It was one of the least prescient articles ever written. The headline was “The Declining Terrorist Threat” and it appeared in the New York Times on July 10, 2001. Its author, Larry Johnson, a former State Department counterterrorism specialist, set out to confront what he regarded as fearmongering and mythmaking:
Judging from news reports and the portrayal of villains in our popular entertainment, Americans are bedeviled by fantasies about terrorism. They seem to believe that terrorism is the greatest threat to the United States and that it is becoming more widespread and lethal. They are likely to think that the United States is the most popular target of terrorists. And they almost certainly have the impression that extremist Islamic groups cause most terrorism.
“None of these beliefs are based in fact,” he assured readers, going on to marshal a host of statistics on the decline in terrorism.
In hindsight, of course, it was obvious there were a few problems with his analysis. Just because some incidents of terrorism were in decline did not mean that there could not be an increase in the future. The trend in the number of terrorist attacks was irrelevant in any case if just one of those attacks could cause casualties on a hitherto unprecedented scale.
I was put in mind of Johnson’s magnum opus when I read David Ignatius’s column today, “The Fading Jihadists.” He trumpets the findings of Marc Sageman, a former CIA officer turned forensic psychiatrist, who argues that the terrorist threat is exaggerated. (Sound familiar?) Based on data he has collected on more than 500 terrorists, Sageman concludes that the third wave of jihadists is considerably less threatening than the first two waves which came out of Afghanistan in the 1980’s and 1990’s. In his view, they would be even less menacing if the U.S. hadn’t invaded Iraq:
Sageman’s harshest judgment is that the United States is making the terrorism problem worse by its actions in Iraq. "Since 2003, the war in Iraq has without question fueled the process of radicalization worldwide, including the U.S. The data are crystal clear," he writes. We have taken a fire that would otherwise burn itself out and poured gasoline on it.
According to Ignatius, this is what Sageman says we should do in response:
Sageman’s policy advice is to "take the glory and thrill out of terrorism." Jettison the rhetoric about Muslim extremism — these leaderless jihadists are barely Muslims. Stop holding news conferences to announce the latest triumphs in the "global war on terror," which only glamorize the struggle. And reduce the U.S. military footprint in Iraq, which fuels the Muslim world’s sense of moral outrage.
I have considerable respect for Sageman (as well as for Ignatius, who is the author of one of the great spy novels of all time: Agents of Innocence). Although I haven’t read Sageman’s new book, Leaderless Jihad: Terror Networks in the 21st Century, I have read his previous work, Understanding Terror Networks, and found it an invaluable source for understanding the jihadist threat. But there are a number of problems with his latest analysis, at least as summed up by Ignatius.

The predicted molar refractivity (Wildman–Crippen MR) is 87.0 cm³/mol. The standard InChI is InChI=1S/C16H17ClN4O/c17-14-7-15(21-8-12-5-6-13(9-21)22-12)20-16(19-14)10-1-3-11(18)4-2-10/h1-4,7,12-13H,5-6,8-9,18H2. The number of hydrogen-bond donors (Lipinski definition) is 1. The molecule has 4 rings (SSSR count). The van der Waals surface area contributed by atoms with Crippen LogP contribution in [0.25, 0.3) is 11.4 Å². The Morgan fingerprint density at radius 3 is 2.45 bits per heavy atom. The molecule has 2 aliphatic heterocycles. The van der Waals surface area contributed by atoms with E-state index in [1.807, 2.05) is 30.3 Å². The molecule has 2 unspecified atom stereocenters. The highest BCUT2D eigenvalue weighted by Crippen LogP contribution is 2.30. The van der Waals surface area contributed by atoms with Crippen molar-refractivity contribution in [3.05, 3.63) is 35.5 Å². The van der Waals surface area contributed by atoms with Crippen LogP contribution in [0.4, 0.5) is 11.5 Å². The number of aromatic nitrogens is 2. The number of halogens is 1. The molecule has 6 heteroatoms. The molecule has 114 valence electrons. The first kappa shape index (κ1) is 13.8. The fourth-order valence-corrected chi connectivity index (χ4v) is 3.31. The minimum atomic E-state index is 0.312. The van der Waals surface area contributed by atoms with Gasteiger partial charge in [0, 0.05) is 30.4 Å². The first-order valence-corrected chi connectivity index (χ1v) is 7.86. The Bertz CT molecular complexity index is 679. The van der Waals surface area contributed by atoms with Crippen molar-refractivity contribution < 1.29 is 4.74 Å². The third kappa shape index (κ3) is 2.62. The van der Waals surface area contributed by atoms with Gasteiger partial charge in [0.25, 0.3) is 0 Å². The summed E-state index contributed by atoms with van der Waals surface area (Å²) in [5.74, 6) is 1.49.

Even if the U.S. hadn’t invaded Iraq, wouldn’t jihadists still have been motivated to step up their attacks because of the U.S. invasion of Afghanistan? That is of course unknowable, but it is a matter of public record that Al Qaeda has devoted considerable effort to fighting us in Iraq and that they have been losing for the past year. However if we were to drawn down prematurely, as Sageman apparently suggests, the result might be that Al Qaeda could snatch victory from the jaws of defeat. Wouldn’t this galvanize the terrorists just as their supposed victory over the Soviet Union did in the 1980’s?
As for the nature of the terrorist threat today, I am surprised to see Sageman deprecate jihadist capabilities when we know that Al Qaeda has established a new stronghold in the frontier regions of Pakistan. From there it is waging war not only on the government in Kabul but also on the one in Islamabad. Meanwhile its adherents continue to plot attacks across the world; a Pakistani-based terror cell was recently uncovered in Spain apparently in the process of planning suicide bombings across Europe. Is this really what a fading threat looks like?
Moreover, while it’s easy to deprecate today’s terrorists compared to some of their predecessors (they don’t make ‘em like Zarqawi any more!), all it takes is one nut with a nuke to completely change the calculus. What are the odds of that happening? Hard to say. But certainly the growing turmoil in the nuclear-armed state of Pakistan along with the Islamic State of Iran’s continuing efforts to acquire nuclear weapons cannot make anyone particularly sanguine on this front. Effective terrorism does not require marshaling millions of people and billions of dollars; an attack like 9/11 can be carried out by a few dozen people and few tens of thousand of dollars. For all we know there may be another such plot under way right now. If such an attack comes to fruition—and it will, sooner or later–statistics on the incidence of terrorism will prove cold comfort.
Sageman does have a point when he complains that some of the rhetoric from America’s leaders tends to glamorize terrorists—for instance by referring to them as jihadists, a term they embrace. It would make sense to adjust our rhetoric where possible, but it’s hardly prudent to downplay the very real threat from terrorists that still exists. It is, notwithstanding Sageman/Ignatius, the most pressing security concern we face, and it is imperative that our leaders seek to mobilize the public for the Long War ahead. Otherwise a democracy like ours can all too easily be lulled to sleep—as the Larry Johnson article so memorably demonstrates, and as the Ignatius article proves all over again.